Rogue (also known as Rogue: Exploring the Dungeons of Doom) is a dungeon crawling video game by Michael Toy and Glenn Wichman and later contributions by Ken Arnold. Rogue was originally developed around 1980 for Unix-based mainframe systems as a freely-distributed executable (Public domain software). It was later included in the official Berkeley Software Distribution 4.2 operating system (4.2BSD). Commercial ports of the game for a range of personal computers were made by Toy, Wichman, and Jon Lane under the company A.I. Design and financially supported by the Epyx software publishers. Additional ports to modern systems have been made since by other parties using the game's now-open source code.
In Rogue, players control a character as they explore several levels of a dungeon as they seek the Amulet of Yendor located in the dungeon's lowest level. The player-character must fend off an array of monsters that roam the dungeons. Along the way, they can collect treasures that can help them offensively or defensively, such as weapons, armor, potions, scrolls, and other magical items. Rogue is turn-based taking place on a square grid represented in ASCII or other fixed character sets, allowing players to have time to determine the best move to survive. Rogue implements permadeath as a design choice to make each action by the player meaningful: should the player-character lose all their health from combat or other means, the character is dead, and the player must restart a brand new character and cannot reload from a saved state. The dungeon levels, monster encounters, and treasures are procedurally generated on each playthrough, so that no game is the same as a previous one.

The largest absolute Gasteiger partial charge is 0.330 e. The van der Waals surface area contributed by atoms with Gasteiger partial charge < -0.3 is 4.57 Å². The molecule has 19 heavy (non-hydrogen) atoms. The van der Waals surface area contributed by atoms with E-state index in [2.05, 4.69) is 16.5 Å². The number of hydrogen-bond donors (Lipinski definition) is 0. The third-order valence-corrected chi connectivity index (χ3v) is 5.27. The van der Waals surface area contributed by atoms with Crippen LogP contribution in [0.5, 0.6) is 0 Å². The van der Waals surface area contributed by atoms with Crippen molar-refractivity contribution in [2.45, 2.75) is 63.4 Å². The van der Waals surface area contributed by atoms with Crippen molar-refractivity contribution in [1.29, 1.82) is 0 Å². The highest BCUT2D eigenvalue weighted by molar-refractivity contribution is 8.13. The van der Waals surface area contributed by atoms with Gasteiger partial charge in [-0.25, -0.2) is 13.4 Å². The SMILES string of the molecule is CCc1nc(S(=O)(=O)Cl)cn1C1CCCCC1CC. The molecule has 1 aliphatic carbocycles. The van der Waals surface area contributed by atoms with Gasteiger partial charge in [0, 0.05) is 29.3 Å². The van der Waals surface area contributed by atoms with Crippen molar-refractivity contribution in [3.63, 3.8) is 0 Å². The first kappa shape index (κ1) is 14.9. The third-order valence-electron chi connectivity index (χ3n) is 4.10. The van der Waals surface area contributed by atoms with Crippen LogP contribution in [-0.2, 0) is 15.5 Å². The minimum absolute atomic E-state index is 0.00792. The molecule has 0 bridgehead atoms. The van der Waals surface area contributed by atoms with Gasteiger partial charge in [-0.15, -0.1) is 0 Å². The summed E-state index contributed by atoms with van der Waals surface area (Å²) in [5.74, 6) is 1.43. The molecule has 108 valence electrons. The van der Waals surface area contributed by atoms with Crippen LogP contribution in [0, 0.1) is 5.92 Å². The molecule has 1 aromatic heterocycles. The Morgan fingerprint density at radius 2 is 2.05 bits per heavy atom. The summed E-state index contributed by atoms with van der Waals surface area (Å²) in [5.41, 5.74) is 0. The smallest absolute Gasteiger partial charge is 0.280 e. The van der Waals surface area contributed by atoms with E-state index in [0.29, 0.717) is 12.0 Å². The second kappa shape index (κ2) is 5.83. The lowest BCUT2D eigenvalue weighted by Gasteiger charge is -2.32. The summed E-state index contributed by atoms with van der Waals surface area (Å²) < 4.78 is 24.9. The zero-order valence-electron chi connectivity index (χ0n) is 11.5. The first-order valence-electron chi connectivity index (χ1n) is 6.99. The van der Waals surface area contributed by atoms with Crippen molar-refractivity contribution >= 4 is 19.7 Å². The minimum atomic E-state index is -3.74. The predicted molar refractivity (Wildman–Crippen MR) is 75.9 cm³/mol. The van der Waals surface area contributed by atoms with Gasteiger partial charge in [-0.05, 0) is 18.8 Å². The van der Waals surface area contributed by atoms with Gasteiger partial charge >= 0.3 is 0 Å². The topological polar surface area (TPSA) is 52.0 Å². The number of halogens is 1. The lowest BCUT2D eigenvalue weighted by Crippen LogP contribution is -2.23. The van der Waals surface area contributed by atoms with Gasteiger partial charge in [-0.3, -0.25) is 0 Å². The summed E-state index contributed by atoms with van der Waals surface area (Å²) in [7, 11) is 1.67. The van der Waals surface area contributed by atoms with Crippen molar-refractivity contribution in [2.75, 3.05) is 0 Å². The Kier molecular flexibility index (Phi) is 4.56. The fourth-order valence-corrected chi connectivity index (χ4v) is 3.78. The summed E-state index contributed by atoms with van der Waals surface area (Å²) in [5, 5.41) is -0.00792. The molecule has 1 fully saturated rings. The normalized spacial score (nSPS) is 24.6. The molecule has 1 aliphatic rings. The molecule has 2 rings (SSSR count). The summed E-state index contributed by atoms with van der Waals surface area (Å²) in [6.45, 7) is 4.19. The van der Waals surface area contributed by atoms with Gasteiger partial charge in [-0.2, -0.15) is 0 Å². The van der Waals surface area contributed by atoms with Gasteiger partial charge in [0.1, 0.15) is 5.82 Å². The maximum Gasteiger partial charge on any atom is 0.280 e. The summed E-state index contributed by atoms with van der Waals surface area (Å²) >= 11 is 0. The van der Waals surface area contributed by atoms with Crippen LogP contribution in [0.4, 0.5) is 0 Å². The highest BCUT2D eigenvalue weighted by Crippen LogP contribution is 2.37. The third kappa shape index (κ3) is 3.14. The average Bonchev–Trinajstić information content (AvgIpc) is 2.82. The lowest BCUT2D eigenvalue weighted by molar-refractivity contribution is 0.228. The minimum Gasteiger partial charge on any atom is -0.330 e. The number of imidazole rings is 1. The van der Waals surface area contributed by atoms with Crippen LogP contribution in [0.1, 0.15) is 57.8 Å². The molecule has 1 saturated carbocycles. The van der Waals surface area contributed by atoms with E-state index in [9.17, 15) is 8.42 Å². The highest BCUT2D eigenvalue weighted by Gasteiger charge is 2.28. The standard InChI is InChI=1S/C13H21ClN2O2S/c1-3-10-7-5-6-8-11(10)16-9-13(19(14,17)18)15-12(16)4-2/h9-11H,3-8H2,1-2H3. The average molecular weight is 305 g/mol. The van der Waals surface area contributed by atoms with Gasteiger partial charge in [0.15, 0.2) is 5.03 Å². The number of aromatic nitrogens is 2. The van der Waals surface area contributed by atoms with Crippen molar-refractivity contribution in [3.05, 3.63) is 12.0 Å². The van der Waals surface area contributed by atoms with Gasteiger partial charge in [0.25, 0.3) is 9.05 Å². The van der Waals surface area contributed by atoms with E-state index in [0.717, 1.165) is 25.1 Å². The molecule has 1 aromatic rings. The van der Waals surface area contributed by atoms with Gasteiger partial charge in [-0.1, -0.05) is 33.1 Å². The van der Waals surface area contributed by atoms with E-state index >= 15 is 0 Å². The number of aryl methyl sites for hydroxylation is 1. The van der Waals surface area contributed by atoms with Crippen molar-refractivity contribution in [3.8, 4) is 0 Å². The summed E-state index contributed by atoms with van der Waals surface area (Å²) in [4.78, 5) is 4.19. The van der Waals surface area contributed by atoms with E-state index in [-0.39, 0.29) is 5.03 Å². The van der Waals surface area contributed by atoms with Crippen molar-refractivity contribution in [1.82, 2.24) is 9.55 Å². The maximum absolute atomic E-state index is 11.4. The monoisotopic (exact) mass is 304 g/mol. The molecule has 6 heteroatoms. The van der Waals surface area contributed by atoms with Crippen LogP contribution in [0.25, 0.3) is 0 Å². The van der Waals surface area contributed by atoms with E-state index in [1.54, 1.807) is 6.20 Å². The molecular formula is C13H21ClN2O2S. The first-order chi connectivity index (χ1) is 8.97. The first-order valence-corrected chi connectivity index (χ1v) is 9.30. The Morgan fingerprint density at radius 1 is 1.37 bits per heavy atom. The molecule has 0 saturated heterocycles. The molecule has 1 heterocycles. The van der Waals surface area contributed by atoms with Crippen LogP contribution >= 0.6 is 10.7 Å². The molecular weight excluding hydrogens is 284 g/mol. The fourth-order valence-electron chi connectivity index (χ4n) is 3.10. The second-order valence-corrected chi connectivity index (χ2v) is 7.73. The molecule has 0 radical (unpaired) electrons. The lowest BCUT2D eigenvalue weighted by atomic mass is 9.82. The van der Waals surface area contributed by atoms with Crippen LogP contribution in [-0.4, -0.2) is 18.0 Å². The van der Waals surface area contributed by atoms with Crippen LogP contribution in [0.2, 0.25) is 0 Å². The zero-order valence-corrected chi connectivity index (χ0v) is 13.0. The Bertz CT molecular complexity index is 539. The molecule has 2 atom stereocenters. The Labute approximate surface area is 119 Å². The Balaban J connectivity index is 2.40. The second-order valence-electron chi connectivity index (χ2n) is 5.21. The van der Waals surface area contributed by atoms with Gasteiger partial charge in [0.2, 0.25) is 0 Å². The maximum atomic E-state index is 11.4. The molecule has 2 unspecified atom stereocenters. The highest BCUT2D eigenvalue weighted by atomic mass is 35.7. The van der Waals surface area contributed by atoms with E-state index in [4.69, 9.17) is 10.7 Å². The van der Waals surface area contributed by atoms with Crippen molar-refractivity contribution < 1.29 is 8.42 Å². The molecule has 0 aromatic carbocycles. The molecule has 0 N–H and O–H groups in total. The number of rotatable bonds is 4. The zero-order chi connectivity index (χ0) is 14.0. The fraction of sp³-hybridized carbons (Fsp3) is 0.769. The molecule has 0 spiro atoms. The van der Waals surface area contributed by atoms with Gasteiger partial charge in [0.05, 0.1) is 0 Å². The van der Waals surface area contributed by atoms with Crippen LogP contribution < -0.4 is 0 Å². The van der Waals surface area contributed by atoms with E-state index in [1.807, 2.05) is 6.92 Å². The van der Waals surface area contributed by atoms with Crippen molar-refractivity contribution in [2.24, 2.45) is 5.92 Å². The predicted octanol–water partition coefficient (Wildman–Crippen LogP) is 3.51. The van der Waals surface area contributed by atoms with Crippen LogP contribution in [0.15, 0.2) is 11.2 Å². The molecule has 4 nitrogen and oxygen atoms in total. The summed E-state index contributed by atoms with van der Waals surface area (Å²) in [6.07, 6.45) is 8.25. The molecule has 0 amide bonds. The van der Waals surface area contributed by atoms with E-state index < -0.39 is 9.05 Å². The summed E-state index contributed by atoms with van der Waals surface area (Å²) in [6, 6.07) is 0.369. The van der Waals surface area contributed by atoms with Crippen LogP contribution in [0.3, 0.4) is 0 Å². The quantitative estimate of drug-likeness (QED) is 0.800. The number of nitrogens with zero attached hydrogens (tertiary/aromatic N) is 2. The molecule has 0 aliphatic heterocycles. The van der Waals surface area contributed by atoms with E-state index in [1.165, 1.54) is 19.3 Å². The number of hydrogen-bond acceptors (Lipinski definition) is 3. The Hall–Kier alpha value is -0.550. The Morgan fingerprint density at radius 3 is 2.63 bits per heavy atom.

Rogue was inspired by text-based computer games such as the 1971 Star Trek game and Colossal Cave Adventure released in 1976, along with the high fantasy setting from Dungeons & Dragons. Toy and Wichman, both students at University of California Santa Cruz, worked together to create their own text-based game but looked to incorporate elements of procedural generation to create a new experience each time the user played the game. Toy later worked at University of California Berkeley where he met Arnold, the lead developer of the curses programming library that Rogue was dependent on to mimic a graphical display. Arnold helped Toy to optimize the code and incorporate additional features to the game. The commercial ports were inspired when Toy met Lane while working for the Olivetti company, and Toy engaged with Wichman again to help with designing graphics and various ports.
Rogue became popular in the 1980s among college students and other computer-savvy users in part due to its inclusion in 4.2BSD. It inspired programmers to develop a number of similar titles such as Hack (1982) and Moria (1983), though as Toy, Wichman, and Arnold had not released the source code at this time, these new games introduced different variations atop Rogue. A long lineage of games grew out from these titles. While Rogue was not the first dungeon-crawling game with procedural generation features, it introduced the subgenre of roguelike RPG procedurally generated dungeon crawlers with Dungeons-and-Dragons-like items (armor, weapons, potions, and magic scrolls) that also had permadeath (permanent death) and an overhead graphical view, albeit via ASCII drawings, as opposed to text descriptions in natural language as did the landmark games Adventure/Colossal Cave and the original mainframe version of Zork (which themselves were the origin of Interactive fiction games).